Using Apollo for Queries and Mutations

Now we are ready to use Apollo in our components to interact with the GraphQL API!

Querying all Posts in ListPage

To display all posts in ListPage, we're adding three new imports in components/ListPage.js:

import Post from '../components/Post'
import { graphql } from 'react-apollo'
import gql from 'graphql-tag'

Apart from the Post component that renders a single post, we import gql and graphql. gql is used to create queries and mutations. graphql actually is a higher-order component that takes as input arguments one or more queries and/or mutations that were created with gql as well as a React component and injects the data from the query and/or the mutation function into the component as a prop.

First, let’s think about the query to display all posts:

query allPosts {
  allPosts(orderBy: createdAt_DESC) {
    id
    imageUrl
    description
  }
}

We’re sorting the posts in descending order, so the latest posts appear on top of the list.

Now we’re replacing the current export statement with this:

export default withRouter(graphql(FeedQuery)(ListPage))

This injects a new prop called data to ListPage. Back in the render method of ListPage, we can first check if the data has already been loaded with this.props.data.loading. If loading is set to false, the data has arrived and we can map over this.props.data.allPosts to display the posts. We're also passing the this.props.data.refetch method to every post to re-execute the query after a post has been deleted.

Putting it all together, this is the render method that we end up with:

render () {
    if (this.props.data.loading) {
        return (<Text>Loading</Text>)
    }
    return (
        <View>
        <ScrollView>
            <View
            style={
                {
                flex: 1,
                flexDirection: 'column',
                justifyContent: 'center',
                alignItems: 'center',
                }
            }
            >
                {this.props.data.allPosts.reverse().map((post) =>
                <Post key={post.id} post={post} />
                )}
            </View>
        </ScrollView>
        <Button
            onPress={this.createPost}
            title="Create Post"
        />
        </View>
    )
}

Creating Posts in CreatePage

Adding mutations to React components is similar to adding queries, but instead of injected data, functions are injected for each mutation. Again, we need to import the Apollo related packages at the top of components/CreatePage.js:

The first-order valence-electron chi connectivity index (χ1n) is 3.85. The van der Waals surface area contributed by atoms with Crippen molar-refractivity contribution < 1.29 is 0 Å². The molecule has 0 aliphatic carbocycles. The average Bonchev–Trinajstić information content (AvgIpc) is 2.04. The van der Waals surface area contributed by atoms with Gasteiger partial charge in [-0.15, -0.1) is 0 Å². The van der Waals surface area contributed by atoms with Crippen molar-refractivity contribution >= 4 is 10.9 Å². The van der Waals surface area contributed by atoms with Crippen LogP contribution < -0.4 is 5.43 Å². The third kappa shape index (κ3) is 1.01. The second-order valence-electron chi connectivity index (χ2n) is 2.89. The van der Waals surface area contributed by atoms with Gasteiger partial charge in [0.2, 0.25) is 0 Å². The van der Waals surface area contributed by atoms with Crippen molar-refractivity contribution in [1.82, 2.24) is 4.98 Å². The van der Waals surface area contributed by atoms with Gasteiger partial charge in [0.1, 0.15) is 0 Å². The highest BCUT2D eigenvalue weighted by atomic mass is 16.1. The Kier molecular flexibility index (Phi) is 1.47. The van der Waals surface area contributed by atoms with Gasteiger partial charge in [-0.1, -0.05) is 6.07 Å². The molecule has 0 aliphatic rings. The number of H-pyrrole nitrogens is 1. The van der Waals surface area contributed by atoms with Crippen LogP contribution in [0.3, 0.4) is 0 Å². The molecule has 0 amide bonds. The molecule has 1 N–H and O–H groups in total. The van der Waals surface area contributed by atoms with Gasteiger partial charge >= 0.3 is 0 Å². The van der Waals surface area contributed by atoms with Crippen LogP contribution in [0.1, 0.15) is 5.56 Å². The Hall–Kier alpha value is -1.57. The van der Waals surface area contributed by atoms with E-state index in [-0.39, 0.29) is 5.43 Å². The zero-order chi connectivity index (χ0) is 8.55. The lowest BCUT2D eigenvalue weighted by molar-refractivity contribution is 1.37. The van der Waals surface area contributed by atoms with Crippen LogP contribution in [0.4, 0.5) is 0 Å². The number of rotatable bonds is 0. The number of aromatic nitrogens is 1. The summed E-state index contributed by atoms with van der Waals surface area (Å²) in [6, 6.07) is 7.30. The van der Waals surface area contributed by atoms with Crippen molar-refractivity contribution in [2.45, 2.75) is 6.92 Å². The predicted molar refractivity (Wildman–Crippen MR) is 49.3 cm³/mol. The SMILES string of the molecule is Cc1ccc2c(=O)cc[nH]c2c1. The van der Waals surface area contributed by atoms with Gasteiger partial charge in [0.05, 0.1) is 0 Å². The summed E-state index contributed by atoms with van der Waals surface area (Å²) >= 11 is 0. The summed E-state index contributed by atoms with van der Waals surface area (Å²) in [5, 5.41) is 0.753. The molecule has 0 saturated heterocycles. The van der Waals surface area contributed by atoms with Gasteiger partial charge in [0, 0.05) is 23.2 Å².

import { graphql } from 'react-apollo'
import gql from 'graphql-tag'

The mutation to create a new post looks as follows:

mutation addPost($description: String!, $imageUrl: String!) {
  createPost(description: $description, imageUrl: $imageUrl) {
    description
    imageUrl
  }
}

Now, at the end of the file, outside of the CreatePage class, but before the export default withRouter(CreatePage) statement, we can add a new mutation with gql:

const addMutation = gql`
  mutation addPost($description: String!, $imageUrl: String!) {
    createPost(description: $description, imageUrl: $imageUrl) {
      id
      description
      imageUrl
    }
  }
`

Similar to the FeedQuery before, we now have to replace the export statement like so:

const PageWithMutation = graphql(addMutation)(withRouter(CreatePage))

This will inject a function called mutate into the props of the CreatePage component. This function takes a description and the imageUrl as arguments so that we can provide the necessary info for each post that's being created. Using that, we can implement the handlePost method of the CreatePage class to create a post:

handlePost = () => {
    const {description, imageUrl} = this.state
    this.props.mutate({variables: {description, imageUrl}})
      .then(() => {
        this.props.router.replace('/')
      })
  }

Conclusion

That’s it! Using create-react-native-app and Apollo Client, it's easy to write React Native applications that work with a GraphQL backend. If you want to dive deeper in the example code, you can check it out on GitHub.